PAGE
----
I was going to move to Greece for the duration of the Reconstruction, but am hearing that everyone has switched over to burning wood (gas too expensive for heating) that leaves a heavy smoke in the denuded valleys. But, I'll bet that Laconia has been spared the worst of it. Think I'll go anyway

    Did I mention an abhorance of the idea of reading any Rowland, but have enjoyed parts of each of the movies. I never waded below the surface, took it just as I saw it.

    I want to learn a new language, no slavic, I have sworn off any slavic.

  2. Today, no one should be striving to be male or female. Just be what you are. It's hardwired inside of you and like the reading of the DNA by the nodes on the RNA and the resultant proteins, it writes itself. We are getting to the point of being able to change DNA, RNA, the nodes, and the epigenetics of it all. But if you are conscious of making an effort to be more male or to act more feminine than you feel, you're not using you're own codes in the nucleus of every one of your cells.

    Are we male because we think male, or do we think male because we are male (our codes are male codes). Same for female. And it seems that we have about 80 per cent that fall comfortably in 80% of male or female. Males who are 100% male are usually criminals of the worst sort.

    The feminine is the civilizing agent, they calm even the gay males. Male socialization with no scent of the feminine, and I do mean scent, is frenetic at it's most harmless. Just the presence of women and children can calm a mob of men.

    Men who do not need women for sexual comfort, spend their lifetimes seeking the right man and rarely find him. They may be with hundreds of men and they end a relationship on a sudden whim. Love for them dissappears suddenly and they go, never to return. Broken hearted sadness fills their songs.

    Women who do not need men for sexual comfort also don't use men to make babies, except for an anonymous puddle of codes. They easily form lifelong relationships, and rarely ever part. They can fit quite easily into everyday society, though I never see but that one takes a masculine role and the other the femine.

    The thing is, are they reading their own codes, are they being true to themselves and not acting a part others would prefer.

  3. Pt.2
    We all learn to be civilized and socialized to some extent. We are warned not to take a puppy away from its litter mates till it has socialized with them. But disease can keep us unsocialized, such as schizophrenia, that can be so deadly in males 16 to 30 years of age. Their code is broken, their epigenetics has gone all haywire. Being themselves would kill too many people. We have to keep them in protective custody.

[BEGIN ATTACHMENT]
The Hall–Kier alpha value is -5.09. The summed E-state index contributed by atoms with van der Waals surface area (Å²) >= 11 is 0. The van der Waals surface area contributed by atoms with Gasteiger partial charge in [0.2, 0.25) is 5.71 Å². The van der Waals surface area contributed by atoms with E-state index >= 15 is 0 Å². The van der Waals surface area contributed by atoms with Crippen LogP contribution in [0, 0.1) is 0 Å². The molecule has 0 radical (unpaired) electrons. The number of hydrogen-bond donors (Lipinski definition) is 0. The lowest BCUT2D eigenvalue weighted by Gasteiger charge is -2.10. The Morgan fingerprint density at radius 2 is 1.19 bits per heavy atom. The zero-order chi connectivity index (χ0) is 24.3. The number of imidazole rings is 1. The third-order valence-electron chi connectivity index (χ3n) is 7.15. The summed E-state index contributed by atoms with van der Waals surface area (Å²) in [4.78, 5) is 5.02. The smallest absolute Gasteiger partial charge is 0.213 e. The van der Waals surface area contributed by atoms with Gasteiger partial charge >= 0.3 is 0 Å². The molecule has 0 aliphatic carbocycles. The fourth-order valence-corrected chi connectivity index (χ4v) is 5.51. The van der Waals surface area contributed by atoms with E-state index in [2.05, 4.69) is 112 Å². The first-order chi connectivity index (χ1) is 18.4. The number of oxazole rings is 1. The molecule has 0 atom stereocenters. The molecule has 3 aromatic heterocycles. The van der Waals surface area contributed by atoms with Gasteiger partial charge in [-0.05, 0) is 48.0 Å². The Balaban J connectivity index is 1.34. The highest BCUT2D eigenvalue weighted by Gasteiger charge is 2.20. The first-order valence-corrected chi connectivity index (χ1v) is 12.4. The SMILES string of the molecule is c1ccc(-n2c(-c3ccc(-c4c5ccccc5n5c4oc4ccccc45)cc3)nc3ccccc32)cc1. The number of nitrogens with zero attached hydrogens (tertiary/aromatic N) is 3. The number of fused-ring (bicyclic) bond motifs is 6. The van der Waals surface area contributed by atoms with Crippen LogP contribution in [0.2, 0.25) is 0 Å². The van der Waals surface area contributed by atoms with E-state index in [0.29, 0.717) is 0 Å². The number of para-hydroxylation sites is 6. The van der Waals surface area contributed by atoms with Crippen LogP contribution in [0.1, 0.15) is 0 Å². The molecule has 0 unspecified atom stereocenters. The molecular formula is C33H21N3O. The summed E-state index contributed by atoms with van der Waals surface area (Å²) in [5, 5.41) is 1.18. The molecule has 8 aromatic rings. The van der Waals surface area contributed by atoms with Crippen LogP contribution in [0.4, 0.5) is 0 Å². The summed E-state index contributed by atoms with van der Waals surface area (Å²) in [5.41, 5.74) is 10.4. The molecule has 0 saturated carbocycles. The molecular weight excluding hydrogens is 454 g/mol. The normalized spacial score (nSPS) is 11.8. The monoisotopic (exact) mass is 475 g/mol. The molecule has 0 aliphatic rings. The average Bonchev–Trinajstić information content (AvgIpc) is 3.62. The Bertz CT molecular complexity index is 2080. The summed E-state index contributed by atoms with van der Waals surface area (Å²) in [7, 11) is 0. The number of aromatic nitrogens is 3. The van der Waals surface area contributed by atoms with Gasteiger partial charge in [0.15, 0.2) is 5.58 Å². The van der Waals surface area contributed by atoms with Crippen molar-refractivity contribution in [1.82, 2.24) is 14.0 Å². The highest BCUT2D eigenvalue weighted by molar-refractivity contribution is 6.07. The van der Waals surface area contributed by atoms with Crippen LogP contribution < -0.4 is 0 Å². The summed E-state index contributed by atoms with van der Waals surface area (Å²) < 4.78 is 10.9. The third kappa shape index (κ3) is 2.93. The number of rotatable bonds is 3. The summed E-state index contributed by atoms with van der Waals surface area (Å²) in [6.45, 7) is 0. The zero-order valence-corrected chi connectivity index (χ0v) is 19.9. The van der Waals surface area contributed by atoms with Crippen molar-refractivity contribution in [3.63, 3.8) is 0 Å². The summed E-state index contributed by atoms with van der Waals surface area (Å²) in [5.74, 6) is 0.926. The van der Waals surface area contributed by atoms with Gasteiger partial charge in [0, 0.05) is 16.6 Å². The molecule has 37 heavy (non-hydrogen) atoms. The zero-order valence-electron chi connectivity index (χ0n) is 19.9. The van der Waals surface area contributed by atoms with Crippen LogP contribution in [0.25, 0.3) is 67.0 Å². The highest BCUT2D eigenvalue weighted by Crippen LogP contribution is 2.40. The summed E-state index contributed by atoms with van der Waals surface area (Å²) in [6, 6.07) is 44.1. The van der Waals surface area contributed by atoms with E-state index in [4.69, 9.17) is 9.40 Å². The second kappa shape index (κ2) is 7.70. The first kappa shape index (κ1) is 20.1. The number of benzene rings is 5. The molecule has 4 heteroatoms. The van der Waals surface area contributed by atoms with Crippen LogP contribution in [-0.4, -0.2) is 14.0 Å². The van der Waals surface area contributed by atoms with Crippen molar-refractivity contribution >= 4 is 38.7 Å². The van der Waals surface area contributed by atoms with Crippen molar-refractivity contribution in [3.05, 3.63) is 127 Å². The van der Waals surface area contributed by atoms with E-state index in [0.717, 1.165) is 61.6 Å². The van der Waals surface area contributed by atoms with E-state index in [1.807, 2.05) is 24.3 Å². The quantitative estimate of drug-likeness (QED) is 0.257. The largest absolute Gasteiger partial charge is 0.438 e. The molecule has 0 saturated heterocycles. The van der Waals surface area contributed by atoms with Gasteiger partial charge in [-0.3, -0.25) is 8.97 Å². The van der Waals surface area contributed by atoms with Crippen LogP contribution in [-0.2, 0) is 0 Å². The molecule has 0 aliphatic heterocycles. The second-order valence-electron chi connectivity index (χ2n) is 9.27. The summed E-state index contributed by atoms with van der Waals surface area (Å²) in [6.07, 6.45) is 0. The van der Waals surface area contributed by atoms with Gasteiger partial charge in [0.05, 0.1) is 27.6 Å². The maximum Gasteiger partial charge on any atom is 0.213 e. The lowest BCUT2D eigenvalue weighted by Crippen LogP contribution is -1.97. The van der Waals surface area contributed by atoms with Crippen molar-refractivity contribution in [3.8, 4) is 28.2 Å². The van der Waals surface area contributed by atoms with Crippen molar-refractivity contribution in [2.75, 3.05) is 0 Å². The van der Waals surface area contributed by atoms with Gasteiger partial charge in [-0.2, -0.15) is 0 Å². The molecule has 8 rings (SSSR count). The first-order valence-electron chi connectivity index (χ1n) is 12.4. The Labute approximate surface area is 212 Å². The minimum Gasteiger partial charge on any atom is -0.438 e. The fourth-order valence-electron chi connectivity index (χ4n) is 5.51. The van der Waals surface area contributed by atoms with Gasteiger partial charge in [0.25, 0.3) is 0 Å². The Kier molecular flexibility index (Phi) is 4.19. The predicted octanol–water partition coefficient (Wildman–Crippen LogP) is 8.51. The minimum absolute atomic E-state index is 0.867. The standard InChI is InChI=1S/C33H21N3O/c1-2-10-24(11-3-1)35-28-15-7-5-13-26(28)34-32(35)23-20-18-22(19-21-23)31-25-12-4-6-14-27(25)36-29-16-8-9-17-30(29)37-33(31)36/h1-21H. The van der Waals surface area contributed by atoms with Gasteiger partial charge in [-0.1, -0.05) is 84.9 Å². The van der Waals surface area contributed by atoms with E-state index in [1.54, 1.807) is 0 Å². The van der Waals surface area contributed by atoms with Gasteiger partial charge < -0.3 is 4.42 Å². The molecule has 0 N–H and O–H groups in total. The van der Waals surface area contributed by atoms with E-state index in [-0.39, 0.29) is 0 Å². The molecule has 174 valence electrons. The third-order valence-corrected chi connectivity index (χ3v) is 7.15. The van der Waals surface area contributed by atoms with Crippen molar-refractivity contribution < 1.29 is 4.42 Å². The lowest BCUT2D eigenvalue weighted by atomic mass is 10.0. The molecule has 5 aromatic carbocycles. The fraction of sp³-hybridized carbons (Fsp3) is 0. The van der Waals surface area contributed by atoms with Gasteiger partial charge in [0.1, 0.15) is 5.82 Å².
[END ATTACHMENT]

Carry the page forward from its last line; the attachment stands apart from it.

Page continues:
Just because you came out of the box with a set of codes doesn't mean you can live with those codes unless you fall somewhere near that 80%. If your codes are harmless to yourself and other people, be yourself or you will fight being yourself until you give up fighting, which may come for many as late as death.

    God may require a life of acted normalicy (being in the 80%) for Christians. He says that at our baptism/cleasing, he gives us his Spirit to be our energy to fight sin, even for a lifetime. Many over the centuries have done it, in lives of quiet desperation. A sin acknowledged, and confessed, and repented, and fought against, is a sin God forgives. A sin denied and lived out joyfully, is a sin not ready to be forgiven and the kind that carries us away from God.

    It would be like a loveless marriage, made and maintained by the necessity of others Couples have feighned domestic tranquillity for decades and died as unloved as when they married. It happens, and sins happen when the temptation to find love or someting like it for only a night happens, though they would not.

    The Hindus insist that first you marry (whomever your family has chosen, with a little input) then comes love. That living with someone for years brings a kind of love. Not the hot passonate love of one night, but the respectful love of the marriage of two people and two families. Their movies are full of this principle, though I don't know how well it works out in practice. And the Hindu couple is assumed to be sexually attracted to the opposite sex.

    First of all to thine own self be true.
    I am not what I am.
    I will never tempt you beyond your ability to resist.
    It should be against the law for heterosexuals to marry homosexuals (someone, if they don't know what they are getting into is going to get hurt very badly, logic and common sense would tell us, nicht wahr?

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  5. Carp, or write about Lewis yourself. Dr. Veith is an English professor, he'll read almost anything and this ask you what do you think about it. This is what I think about looking to Lewis fantasies for real meaning about anything important, and I took a good swipe at Tolkein too. Yes, it's what I really, really think; so why would I care about someone's review of it. So, I said so. I have issues with the author and the topics. I told you that as a favore to a dear friend, no one else could get me to do this, I read one of Lewis' inciped books and suffered through. When it comes to thinking, the English are "in a muddle." But, not always, just since about 1850, I'd say. Oh, do you want to know what I think about Dickens gloomy novels? There's a horror subject for you.